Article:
Six — Rolling: Kyle Lowry finally made his preseason debut after his clandestine start to training camp, and he was roaring to go. Lowry was in midseason form, scoring 25 points in 27 minutes including 6-of-10 from three, and was one of the only Raptors who could actually get to the basket. Lowry’s prickliness was also in peak form, as he chewed out the officials from start to finish, while bumping and grifting his way into calls on both ends of the floor. He even tried to take a charge at halfcourt. Lowry is a man of his word, and he is ready for the start of the season.

Seven — Trade-off: There was a raging debate last season over Nurse giving minutes to a defender in Pat McCaw over a rookie scorer in Terence Davis. That same dynamic will play out this year between DeAndre’ Bembry and rookie Malachi Flynn. Bembry is playing in the same role as McCaw, soaking up minutes with the starters and mostly being slotted at the top of the floor to slow down point guards. However, that meant Flynn didn’t see time until the fourth quarter. Nurse wants the identity of the team to be defense, so he will always lean that way when given the choice. In the case of McCaw and Davis, the difference defensively was stark. Flynn, however, can hold his own. The quicker he proves that, the quicker the equation will shift.

Eight — Tiny: Size will be a major issue for the Raptors this year. At one point, the Raptors had Chris Boucher at center and Norman Powell at power forward, with three guards flanking them. That’s never going to get it done, even if the guards score on the other end. There’s a mismatch at just about every spot and it’s untenable. The lack of a reserve power forward, or even a small forward with some physicality, is glaringly obvious.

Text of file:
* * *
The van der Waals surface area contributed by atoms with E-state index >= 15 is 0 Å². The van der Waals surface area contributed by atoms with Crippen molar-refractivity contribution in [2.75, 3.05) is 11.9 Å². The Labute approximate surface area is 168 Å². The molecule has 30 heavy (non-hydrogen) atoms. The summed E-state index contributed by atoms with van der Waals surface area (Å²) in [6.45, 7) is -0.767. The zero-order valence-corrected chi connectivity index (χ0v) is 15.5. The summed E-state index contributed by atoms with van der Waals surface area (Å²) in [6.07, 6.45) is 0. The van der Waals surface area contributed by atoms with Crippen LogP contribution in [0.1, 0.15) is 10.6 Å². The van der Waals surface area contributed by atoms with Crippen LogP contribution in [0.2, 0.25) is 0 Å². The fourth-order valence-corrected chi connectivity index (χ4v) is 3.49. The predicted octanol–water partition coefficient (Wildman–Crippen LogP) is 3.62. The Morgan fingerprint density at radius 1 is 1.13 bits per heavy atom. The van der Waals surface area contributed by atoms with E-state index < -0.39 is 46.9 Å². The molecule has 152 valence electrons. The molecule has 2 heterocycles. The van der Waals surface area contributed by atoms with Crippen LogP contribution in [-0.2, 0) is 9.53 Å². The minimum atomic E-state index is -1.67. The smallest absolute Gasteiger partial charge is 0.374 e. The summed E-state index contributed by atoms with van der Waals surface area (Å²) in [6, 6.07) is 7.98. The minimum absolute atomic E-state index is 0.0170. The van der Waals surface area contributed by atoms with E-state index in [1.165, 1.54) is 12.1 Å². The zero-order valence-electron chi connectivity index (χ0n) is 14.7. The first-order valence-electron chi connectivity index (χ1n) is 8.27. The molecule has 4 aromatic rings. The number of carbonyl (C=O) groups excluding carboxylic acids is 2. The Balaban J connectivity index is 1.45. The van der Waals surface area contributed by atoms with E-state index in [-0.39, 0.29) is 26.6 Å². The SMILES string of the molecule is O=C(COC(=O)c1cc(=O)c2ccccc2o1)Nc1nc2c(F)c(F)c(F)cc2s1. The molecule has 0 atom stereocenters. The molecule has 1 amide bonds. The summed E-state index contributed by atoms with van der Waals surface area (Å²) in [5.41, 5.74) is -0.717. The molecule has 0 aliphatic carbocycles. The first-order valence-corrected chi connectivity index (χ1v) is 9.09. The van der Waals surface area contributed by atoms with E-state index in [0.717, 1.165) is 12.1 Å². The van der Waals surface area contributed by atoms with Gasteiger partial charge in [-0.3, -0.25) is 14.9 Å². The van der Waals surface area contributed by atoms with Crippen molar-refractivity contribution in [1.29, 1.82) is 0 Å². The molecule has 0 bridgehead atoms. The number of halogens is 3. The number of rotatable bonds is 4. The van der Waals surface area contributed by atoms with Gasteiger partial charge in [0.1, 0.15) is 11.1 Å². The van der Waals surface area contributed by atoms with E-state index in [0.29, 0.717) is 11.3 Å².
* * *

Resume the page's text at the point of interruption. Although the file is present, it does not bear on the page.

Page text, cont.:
Nine — Sharp: If it was just based on performances, Yuta Watanabe deserves the 15th roster spot. Watanabe was a positive contributor in all three games, and tonight was his finest showing. Watanabe was active on defense, made second efforts to collect defensive rebounds, and made smart decisions on offense. He hit two threes, including one where he raced down the floor at full speed before stopping on a dime. Watanabe also picked out Flynn twice with precise cross-court passes which resulted in two wide open threes, which Flynn split. Toss in a decent handle that allows him to push the pace in transition and to attack the occasional closeout, and he should win that roster spot.

Ten — Worrisome: I’m not sure yet if it’s a lack of chemistry, or if the Raptors just lack in smart players. There isn’t much togetherness on the floor, and poor decision makers seem to outweigh the strong ones. Norman Powell has struggled to make the right reads, while Davis is erratic as usual. Matt Thomas had a strong start to preseason, but he was poor on defense tonight and got benched for it. Anunoby hasn’t been able to generate anything offensively and his eagerness to score is resulting in turnovers. Boucher has his moments. The togetherness of the last two seasons needs to be recaptured.

More from Yahoo Sports: